4.3. Transformation of ech42 Gene to B. amyloliquefaciens

B. amyloliquefaciens was cultured at 37 °C in growth medium (1% peptone, 0.5% yeast extract, 1% NaCl and 9.1% sorbitol) to a final optical density of 0.85. The cell culture was cooled on ice for 10 min then carefully harvested by centrifugation at 5000× g and 4 °C for 5 min. The cells were washed four times with ice-cold electroporation medium (9% sorbitol, 9.25% mannitol and 10% glycerin), and suspended in the same solution. For transformation, the electro-competent cells were mixed with column-purified recombinant plasmid DNA and loaded into pre-chilled 1 mm gap electroporation cuvettes. After incubation for 2 min, the cell-DNA mixtures was shocked by 12.5 kv/cm, 15 kv/cm, 17.5 kv/cm, 20 kv/cm or 21 kv/cm voltage, respectively, using a GenePulserelectroporator (Bio-Rad GenePulserX cell) with the resistance set at 200 Ω, resulting in a time constant of 4.5–5.0 ms. Cells were then immediately diluted into 1 mL recovery medium (1% peptone, 0.5% yeast extract, 1% NaCl, 9% sorbitol and 7% mannitol) and incubated at 37 °C for 3 h to allow expression of the antibiotic resistant gene. Aliquots of the dilutions were then spread onto LB agar plates supplemented with 5 μg/mL chloramphenicol.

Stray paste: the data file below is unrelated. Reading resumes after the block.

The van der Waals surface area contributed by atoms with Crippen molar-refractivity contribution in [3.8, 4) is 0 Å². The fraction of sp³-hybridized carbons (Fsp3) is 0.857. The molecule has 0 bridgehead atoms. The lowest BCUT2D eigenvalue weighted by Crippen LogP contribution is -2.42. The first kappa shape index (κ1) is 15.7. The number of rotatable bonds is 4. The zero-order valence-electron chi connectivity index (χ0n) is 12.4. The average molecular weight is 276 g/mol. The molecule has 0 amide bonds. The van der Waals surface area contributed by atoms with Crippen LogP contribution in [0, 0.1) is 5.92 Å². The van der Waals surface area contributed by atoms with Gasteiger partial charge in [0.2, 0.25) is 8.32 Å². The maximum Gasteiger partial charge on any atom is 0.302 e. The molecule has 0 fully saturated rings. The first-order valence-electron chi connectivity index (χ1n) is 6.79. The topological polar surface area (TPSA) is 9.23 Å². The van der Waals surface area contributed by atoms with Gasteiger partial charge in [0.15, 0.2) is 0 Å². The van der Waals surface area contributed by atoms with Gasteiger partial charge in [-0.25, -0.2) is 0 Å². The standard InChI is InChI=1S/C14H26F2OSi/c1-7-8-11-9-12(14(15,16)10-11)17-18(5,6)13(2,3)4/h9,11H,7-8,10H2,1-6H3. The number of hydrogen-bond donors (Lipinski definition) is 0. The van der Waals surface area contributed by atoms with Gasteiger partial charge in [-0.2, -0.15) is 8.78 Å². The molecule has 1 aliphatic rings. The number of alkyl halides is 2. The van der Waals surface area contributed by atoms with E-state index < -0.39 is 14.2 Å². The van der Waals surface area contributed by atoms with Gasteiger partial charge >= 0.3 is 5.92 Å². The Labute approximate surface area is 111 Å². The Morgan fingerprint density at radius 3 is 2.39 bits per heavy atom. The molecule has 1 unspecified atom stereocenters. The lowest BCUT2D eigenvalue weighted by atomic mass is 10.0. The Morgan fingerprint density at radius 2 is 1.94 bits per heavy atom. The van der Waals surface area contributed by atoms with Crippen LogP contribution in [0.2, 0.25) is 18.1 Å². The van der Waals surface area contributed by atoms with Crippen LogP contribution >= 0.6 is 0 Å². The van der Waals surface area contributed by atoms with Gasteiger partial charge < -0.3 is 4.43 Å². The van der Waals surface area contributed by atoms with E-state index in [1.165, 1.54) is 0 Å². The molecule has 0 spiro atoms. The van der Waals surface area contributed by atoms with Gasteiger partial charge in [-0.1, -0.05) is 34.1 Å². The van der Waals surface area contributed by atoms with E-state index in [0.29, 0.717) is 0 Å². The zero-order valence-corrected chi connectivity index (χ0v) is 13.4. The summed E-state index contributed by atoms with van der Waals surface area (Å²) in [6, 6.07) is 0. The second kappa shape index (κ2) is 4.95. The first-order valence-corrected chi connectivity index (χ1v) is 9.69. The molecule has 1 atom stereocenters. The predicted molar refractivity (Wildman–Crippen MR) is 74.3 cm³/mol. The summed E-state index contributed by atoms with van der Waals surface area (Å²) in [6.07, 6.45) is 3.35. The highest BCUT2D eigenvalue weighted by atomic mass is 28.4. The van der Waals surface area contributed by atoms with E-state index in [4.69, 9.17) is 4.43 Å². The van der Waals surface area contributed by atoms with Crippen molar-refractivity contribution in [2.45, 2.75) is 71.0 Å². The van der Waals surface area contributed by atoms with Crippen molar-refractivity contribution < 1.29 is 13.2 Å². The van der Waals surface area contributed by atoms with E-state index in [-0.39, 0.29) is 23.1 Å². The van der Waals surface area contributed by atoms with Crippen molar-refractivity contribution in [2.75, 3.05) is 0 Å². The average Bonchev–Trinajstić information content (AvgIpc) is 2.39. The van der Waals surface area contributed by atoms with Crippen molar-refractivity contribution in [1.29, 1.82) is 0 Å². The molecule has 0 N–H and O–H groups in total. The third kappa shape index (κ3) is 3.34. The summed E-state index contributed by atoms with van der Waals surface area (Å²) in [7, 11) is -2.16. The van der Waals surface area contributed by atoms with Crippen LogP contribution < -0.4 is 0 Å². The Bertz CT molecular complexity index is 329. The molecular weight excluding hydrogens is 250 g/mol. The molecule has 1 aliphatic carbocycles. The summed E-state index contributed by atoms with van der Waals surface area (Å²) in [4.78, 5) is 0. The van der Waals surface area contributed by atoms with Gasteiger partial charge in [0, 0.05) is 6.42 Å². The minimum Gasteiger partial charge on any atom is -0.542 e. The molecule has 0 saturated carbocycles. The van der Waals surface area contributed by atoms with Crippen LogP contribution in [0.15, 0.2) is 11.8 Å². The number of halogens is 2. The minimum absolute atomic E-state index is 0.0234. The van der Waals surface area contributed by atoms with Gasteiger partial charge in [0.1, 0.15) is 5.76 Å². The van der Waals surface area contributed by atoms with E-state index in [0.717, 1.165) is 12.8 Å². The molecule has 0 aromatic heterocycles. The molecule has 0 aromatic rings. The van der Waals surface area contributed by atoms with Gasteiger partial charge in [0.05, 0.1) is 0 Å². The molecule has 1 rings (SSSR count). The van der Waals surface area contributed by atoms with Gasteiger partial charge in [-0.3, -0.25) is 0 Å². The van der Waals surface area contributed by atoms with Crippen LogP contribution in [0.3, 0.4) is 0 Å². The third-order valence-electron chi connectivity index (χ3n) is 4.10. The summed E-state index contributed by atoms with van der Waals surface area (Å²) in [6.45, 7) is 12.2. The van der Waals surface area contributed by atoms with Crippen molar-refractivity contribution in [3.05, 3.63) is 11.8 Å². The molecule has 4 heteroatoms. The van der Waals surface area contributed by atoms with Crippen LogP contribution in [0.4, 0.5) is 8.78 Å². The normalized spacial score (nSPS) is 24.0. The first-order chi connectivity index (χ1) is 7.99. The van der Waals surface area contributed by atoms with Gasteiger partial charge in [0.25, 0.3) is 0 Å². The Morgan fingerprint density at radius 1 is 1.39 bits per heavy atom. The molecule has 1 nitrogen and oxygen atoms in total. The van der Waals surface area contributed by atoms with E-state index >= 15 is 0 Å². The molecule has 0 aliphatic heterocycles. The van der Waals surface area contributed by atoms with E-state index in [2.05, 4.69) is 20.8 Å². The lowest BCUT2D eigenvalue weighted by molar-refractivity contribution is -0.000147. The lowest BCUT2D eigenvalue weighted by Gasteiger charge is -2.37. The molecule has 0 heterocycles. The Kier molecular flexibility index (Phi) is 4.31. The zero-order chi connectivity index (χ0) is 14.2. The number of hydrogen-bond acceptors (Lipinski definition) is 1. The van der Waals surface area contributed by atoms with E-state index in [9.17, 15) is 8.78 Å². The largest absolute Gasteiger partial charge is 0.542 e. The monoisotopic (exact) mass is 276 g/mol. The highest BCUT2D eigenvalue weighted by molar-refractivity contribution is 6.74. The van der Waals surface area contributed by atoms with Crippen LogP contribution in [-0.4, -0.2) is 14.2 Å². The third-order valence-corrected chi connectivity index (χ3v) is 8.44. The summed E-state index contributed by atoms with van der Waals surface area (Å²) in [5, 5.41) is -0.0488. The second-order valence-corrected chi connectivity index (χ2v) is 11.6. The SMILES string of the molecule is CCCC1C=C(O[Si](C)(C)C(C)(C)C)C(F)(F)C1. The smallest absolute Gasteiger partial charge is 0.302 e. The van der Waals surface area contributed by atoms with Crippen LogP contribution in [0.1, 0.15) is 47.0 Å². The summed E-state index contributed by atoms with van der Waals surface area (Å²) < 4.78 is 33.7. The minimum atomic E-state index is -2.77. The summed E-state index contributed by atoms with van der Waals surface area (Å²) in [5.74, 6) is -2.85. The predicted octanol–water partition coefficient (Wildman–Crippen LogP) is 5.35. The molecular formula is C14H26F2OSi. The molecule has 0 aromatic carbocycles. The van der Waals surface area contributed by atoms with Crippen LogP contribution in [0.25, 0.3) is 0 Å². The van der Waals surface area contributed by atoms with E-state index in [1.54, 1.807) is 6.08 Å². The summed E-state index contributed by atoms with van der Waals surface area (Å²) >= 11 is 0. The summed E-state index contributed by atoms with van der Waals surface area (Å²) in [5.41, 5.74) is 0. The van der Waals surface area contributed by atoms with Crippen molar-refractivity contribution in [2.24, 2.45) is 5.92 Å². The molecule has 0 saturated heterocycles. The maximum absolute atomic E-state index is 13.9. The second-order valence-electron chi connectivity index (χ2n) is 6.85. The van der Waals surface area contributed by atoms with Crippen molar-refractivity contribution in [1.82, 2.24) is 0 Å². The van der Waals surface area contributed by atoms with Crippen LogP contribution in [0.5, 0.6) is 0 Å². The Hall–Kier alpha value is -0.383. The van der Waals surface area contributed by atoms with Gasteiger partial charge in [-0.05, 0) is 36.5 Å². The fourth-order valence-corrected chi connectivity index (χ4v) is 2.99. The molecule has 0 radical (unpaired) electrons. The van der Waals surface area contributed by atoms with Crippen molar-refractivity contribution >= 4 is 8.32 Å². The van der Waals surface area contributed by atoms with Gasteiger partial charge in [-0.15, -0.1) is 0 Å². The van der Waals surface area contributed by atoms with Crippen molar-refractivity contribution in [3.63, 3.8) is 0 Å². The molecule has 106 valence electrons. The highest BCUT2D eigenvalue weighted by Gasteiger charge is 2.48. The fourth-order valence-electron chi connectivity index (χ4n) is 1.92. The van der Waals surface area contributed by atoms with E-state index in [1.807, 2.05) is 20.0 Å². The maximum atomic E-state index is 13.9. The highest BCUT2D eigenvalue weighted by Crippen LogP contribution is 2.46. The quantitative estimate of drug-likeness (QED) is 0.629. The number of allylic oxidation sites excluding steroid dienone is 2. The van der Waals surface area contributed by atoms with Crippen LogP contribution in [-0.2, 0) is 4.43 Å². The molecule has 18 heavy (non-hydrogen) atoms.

4.4. Detection the Growth Curves of B. amyloliquefaciens and the Recombinant Strain

The wild type B. amyloliquefaciens, and the recombinant strain (B. amyloliquefaciens-ech42), were inoculated in LB liquid medium with 5 μg/mL chloramphenicol. The growth rates of the two strains were tested by growing them in 100 mL LB liquid medium at 37 °C on a shaker (180 rpm). The optical density (OD) was measured every 2 h for 32 h using an RS232 PRINT spectrophotometer (Nanjing Kaidi High-Speed Analytical Company; Nanjing, China) at a wavelength of 630 nm.

4.5. SDS-PAGE Assay